viernes, septiembre 17, 2010

My sweet companion

September 16, 2010, Bogota. A long line is waiting outside the main auditorium of National University of Colombia, the mythical Leon de Greiff, a temple with only 1619 chairs but the misterious power of making the audience feel like the very same representation of everyone in this world or at least of majorities. The reason is the anouncement of a lecture by this famous activist and cultural icon of the seventies, still committed with race and gender issues, nowadays devoted to the prison's abolishment cause. Her name is Angela Davis, and the first images that anyone can find about her are the typical high contrast pictures of the young black female with her powerful afro hairstyle. She's been invited by the local Gender Studies Center, along with her colleague Gina Dent, to the opening of a new class of their master's program; a week full of tributes, adulation, press conferences and lectures.
Feminist, black and LGBT activists, students and intelectuals fed that crowd that soon took the whole stock of translation receivers and fitted the auditorium's capacity while, because the current safety rules of this place, hundreds remained outside the event. Merchandising of the character that we were expecting for, fliers by a militant group that invited us to hate that myth, that bitchy traitor that is not so pure as their passion has defined purity; a videoclip repeated till the cows come home and finally the star came to stage. A passionate round of applause received the idol as usual in this place (some months before a CERN's spokesman went there to talk about the Large Hadron Collider experiment and was received as a soccer hero, a champion, Ye old white bearded man that defeated those evil quarks by himself; applause is the local favorite sport). A local famous blogger and author acted as conductor and introduced the Human Sciences Faculty's Dean, the only one male on the stage, with his sober and brief speech about the guest. Then, when the Genders Studies Center's Director started to talk, a sound like broken wood interrupted her and a detachment of face-covered militants entered to the scenary received by a confusing mix of slogans, applauses (as usual) and rejection shouts. Some members of university's security crew surrounded the star and, after a short talk, the organizers accepted the performance that those unexpected guests had prepared.

Flags, slogans, a flower for the lady and a speech that the translator didn't understand: this cliché ode to her, the one that inspired them (at least since the previous morning), metaphores, more sickly metaphores and suddenly the crowd demanded a woman to the microphone. This misterious sect, the superlative of pluralism and ecumenical intermingle of symbols and speeches (in the same flier the flag of a populist guerrilla that signed peace with government 20 years ago, a black panter movement's logo and an anarchist symbol), the kind of ideological mumbo jumbo and colorful happening that inspires the tropical clichés of local television soap opera's and french film festival's organizer's fantasies about the rebel South America and its traditional student activists. Of course they accepted that a female representative improvised a speech. More gibberish and the public correcting her for not using the 'gender inclusive language', a posmodernist and esoterical campaign based on this forced syllogism: because language reflects social reality, to change language changes reality. So there's not a word for "all" that includes male and female human beings because it would invisibilize gender, you're obligated to say all (male) and all (female). Later she drove the audience crazy when she stated "we think that man and woman are each other's complement", reminding everyone the hilarious response by a Miss Colombia's contestant.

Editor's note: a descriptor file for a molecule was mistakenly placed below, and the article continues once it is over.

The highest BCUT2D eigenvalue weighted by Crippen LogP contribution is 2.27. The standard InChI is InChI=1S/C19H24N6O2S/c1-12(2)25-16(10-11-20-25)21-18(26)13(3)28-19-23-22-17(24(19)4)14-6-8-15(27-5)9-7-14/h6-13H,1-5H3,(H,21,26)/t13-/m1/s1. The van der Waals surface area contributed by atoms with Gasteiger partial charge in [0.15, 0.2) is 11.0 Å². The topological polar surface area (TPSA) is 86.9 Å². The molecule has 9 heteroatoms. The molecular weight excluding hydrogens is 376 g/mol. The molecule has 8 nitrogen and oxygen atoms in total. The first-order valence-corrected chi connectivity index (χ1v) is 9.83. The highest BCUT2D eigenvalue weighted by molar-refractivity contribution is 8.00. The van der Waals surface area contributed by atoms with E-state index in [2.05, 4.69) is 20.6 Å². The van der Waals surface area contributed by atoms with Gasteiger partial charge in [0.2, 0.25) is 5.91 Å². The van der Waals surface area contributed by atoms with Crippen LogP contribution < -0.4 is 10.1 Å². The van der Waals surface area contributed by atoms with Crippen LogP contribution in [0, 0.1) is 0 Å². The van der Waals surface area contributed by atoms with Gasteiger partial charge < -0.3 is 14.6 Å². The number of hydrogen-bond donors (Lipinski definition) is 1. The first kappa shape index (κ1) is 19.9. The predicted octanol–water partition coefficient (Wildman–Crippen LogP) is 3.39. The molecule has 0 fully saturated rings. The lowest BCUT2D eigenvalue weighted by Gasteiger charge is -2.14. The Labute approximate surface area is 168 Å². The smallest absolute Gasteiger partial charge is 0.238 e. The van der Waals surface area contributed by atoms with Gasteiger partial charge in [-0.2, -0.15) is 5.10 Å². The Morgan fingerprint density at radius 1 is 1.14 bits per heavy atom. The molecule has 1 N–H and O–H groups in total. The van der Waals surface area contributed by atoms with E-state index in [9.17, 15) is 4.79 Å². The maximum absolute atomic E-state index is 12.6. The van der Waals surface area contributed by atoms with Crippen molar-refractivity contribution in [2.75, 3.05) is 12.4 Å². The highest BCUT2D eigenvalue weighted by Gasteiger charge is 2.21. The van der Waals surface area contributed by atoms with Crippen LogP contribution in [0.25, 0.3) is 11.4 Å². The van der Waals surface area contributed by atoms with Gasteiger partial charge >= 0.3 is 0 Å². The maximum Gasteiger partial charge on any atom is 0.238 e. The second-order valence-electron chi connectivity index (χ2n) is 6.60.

The Robing Hoods left the place and finally the lecture started. The translator started her contribution to laugh when Davis praised dean's generosity and she translated 'performance' (it reminds me a French Alliance's event when a translator interpreted "black panters movement" as "black painters movement") and made the night a real cathartic experience.
Being honest it was more a speech than a lecture, a speech without rage but with serious conviction, I liked it. I already knew those analysis on race biased prison policy in United States and the Prison Industrial Complex, I even knew about the connections of these policies and colombian penitentiary policy, but we, that have celebrated that in last years many mainstream oficialist politicians have experienced arrest and criminal prosecution, cannot honestly applause her claim for prison's abolition. She knows that, so when she took the microphone again, after questions, she reinforced her point with some reflections on the multiplier role that prison plays in crime and some more moral arguments. A final statement of solidarity with a local professor under arrest and we left this temple of applause and passion,with many questions around our astonished heads.

Post Scriptum (after post), september 20, thanks pastoralafro for uploading the video:



2 comentarios:

MariaPaulaLG dijo...

ademas, mainstream oficialist politican suena muy decente para parapolitico

mahya dijo...

muy bien :-bd